Skateboarding has been a male-dominated sport for decades, but in recent years, with skating surging ahead on social media, women are now making big leaps on wheels. To celebrate this cultural shift, ABC Owned Television Stations present Our America: Women On A Roll, shining a light on women skate icons across the country, sharing their stories of resilience, hope, achievement, strength, and power. The women featured in the program are trailblazers, breaking down barriers and showing the world that skating is not just for boys.
From a young Black woman using skateboarding to fight injustice, to feminists rubbing elbows on a roller derby flat track, to a mother-daughter duo reshaping their community one rink at a time, these women are redefining what it means to be a skater and hope to inspire a new generation of girls and women to pick up a skateboard or lace up a pair of roller skates to hit the ground rolling.
Watch the full episode in the media player above.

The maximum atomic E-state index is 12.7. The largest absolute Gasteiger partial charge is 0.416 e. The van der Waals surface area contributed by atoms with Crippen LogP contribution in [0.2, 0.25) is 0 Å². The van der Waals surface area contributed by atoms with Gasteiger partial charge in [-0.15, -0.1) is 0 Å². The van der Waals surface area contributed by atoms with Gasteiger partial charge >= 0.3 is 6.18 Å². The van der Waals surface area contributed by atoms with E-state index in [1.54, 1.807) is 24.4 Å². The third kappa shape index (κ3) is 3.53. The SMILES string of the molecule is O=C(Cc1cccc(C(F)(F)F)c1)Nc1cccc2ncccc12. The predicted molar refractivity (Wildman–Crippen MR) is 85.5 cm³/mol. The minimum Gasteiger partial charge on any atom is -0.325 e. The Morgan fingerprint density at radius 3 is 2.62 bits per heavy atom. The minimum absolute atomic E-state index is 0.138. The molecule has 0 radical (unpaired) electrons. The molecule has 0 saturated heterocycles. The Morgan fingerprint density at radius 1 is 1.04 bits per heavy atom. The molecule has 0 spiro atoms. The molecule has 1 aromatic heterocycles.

21-year-old skater Aaliyah Warren uses roller skating to express herself and celebrate her culture. Her impressive roller skating style has attracted millions of views on TikTok.
"Roller skating is a part of me," Warren said. "I love expressing myself through different types of braids, different types of colors. It makes me feel just like me. It's a part of me."
Chicago's FroSkate aims to create a safe space for skaters while using their wheels to fight injustice.
"I am a beginner. I am a Black woman," said Karlie Thornton, FroSkate's founder and president, "I kind of want to skate with people who look like me as well."
When she started putting out calls, she said she realized that a rink was something the skate community needed. Since its founding in 2019, FroSkate has hosted over 100 events with more than 1,000 skaters.
When Mikaiah Spencer turned 15, her mother told her she needed to get a job. Instead of applying to fast food restaurants like many other teenagers in her small Texas town, Spencer sought to open a skating rink where all generations in the community could come together and roller skate. A year later, her vision became a reality when she opened Generations Skate. Spencer worked with her mother to develop construction plans, negotiate business deals, and deal with customers. In the process, she grew closer with her mother and her community.
"It's very prideful to be in a place to have your own business and have your space," Spencer said, "but you also have to be confident with what you have."
Watch "Our America: Women On A Roll" wherever you stream: Fire TV, Android TV, Apple TV and Roku.